BORIS AND THE BARD

Posted: 2019-11-21

Johnson's naked ambition is positively Shakespearean

 

“BUT man, proud man, 

Dress'd in a little brief authority,

Most ignorant of what he's most assur'd—

His glassy essence—like an angry ape

Plays such fantastic tricks before high heaven

As makes the angels weep”  

– Shakespeare: Measure for Measure

 

Did you know that in a deal believed to be worth £500,000, Boris Johnson was writing a book on Shakespeare when its progress was halted by his appointment as Prime Minister? His publisher, Hodder & Stoughton, has now said that they have “no plans” to publish Shakespeare: The Riddle of Genius “for the foreseeable future.”

 

Johnson would be well aware that the mastermind behind the immortal works knew a thing or two about the arts of government. He wrote as if he lived and breathed politics and moved effortlessly in the corridors of power. Many of Shakespeare’s leading characters relish the language of ambition and political intrigue, yet he was also acutely aware of their often fatal flaws.

 

Take his Richard III. He has limitless self-regard and a compulsive desire to dominate. He is pathologically narcissistic and supremely arrogant. He has a gross sense of entitlement, never doubting that he can do whatever he chooses. The feelings of others mean nothing to him. He has no natural grace, no sense of shared humanity, no decency. In short, he is a self-serving bully: “I, that have neither pity, love, nor fear… I am myself, alone” (Henry VI, Part 3).

 

This could be a perfect description of Donald Trump. Or for that matter Boris Johnson himself, of whom his Eton master, Martin Hammond, wrote in 1982 of the seventeen-year-old: “I think he honestly believes that it is churlish of us not to regard him as an exception, one who should be free of the network of obligation which binds everyone else”.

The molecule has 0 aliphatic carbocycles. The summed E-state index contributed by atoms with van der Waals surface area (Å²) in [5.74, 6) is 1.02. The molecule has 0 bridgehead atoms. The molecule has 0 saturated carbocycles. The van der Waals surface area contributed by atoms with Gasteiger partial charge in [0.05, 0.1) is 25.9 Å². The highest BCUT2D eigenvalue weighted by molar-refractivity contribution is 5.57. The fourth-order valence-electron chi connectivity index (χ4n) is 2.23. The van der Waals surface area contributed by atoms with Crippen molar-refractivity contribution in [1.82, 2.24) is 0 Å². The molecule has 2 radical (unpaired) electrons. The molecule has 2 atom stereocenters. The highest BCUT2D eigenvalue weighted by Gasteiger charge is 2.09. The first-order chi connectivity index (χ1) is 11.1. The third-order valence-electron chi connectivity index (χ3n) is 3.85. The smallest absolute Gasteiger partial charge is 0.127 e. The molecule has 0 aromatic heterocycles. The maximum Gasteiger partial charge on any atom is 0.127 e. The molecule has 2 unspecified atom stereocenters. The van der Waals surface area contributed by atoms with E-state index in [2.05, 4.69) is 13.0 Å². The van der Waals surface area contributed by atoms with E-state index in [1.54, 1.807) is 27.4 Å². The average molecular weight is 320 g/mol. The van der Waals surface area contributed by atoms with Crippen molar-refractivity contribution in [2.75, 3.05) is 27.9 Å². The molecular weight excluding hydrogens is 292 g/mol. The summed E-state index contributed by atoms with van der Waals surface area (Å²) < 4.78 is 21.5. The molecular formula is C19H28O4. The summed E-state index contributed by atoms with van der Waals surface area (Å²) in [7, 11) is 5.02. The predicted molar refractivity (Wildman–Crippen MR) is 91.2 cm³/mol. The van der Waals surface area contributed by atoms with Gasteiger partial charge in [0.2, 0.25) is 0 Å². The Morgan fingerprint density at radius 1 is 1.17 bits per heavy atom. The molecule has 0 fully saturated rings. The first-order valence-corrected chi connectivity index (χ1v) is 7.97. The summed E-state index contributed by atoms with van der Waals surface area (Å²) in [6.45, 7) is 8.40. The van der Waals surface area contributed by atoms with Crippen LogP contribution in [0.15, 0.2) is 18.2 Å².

Listening to Johnson’s maiden speech as Prime Minister in the Commons in July and comparing it to Jeremy Corbyn’s reply, I couldn’t help thinking of the contrast in Julius Caesar between the funeral orations of Mark Antony and Brutus on Caesar’s death. 

 

The essential difference is that while Brutus appeals to reason and logic, as Corbyn did, Mark Antony, while denying any ability to “stir men’s blood”, appeals to emotion in a rabble-rousing speech full of rhetorical flourishes, just like Johnson. Coincidentally, Johnson has actually published a collection of his writings under the title of Mark Antony’s opening, Lend Me Your Ears.

 

There is also  – provided  the parallel is not too closely drawn  – a certain similarity of character. Brutus, “the noblest Roman of them all”, is a gentle man of high ideals who is too good for this world, rather like Corbyn, while Mark Antony shares Johnson’s cunning opportunism and is also a pleasure-seeker, “given to sports, to wildness and much company”.

 

The truth is that Richard III, Macbeth, Claudius, Iago and almost any other of Shakespeare’s Machiavellian villains share affinities with Johnson. They display naked ambition and exploit people and events to serve their own ends, just as Johnson has used Brexit as a powerplay to become Prime Minister.

 

But hold on a minute. Surely, this can’t be right. Shakespeare’s bad men are generally humourless characters, whereas ‘Boris’ is a fun guy. Is he not more like the clowns in the plays or even Falstaff? Yet significantly Hamlet warns that “one may smile, and smile, and be a villain”, and Donalbain in Macbeth notes that “there’s daggers in men’s smiles”.

 

Johnson’s jolly, eccentric showmanship enables him to voice sinister ideas and get away with it, like describing black people as “crowds of flag-waving piccaninnies” with their “watermelon smiles”, gay men as “tank-topped bumboys”, or Muslim women wearing niqabs as “letterboxes”.

 

With Johnson, it is the court jester with a dark side who has assumed the throne. He is, as his former Telegraph editor Max Hastings put it, “Machiavelli, disguised as Bertie Wooster”. Indulging this lying charlatan because he is entertaining is therefore a dangerous act of irresponsibility in a world gone mad for racist and nationalist demagogues.

 

There is little substance to the act. He probably believes in nothing much except his own self-agrandissement. Ultimately, in his case Macbeth was right. The nihilistic cult of Alexander Boris de Pfeffel Johnson is “a tale told by an idiot, full of sound and fury, signifying nothing”.

 

Brian McClinton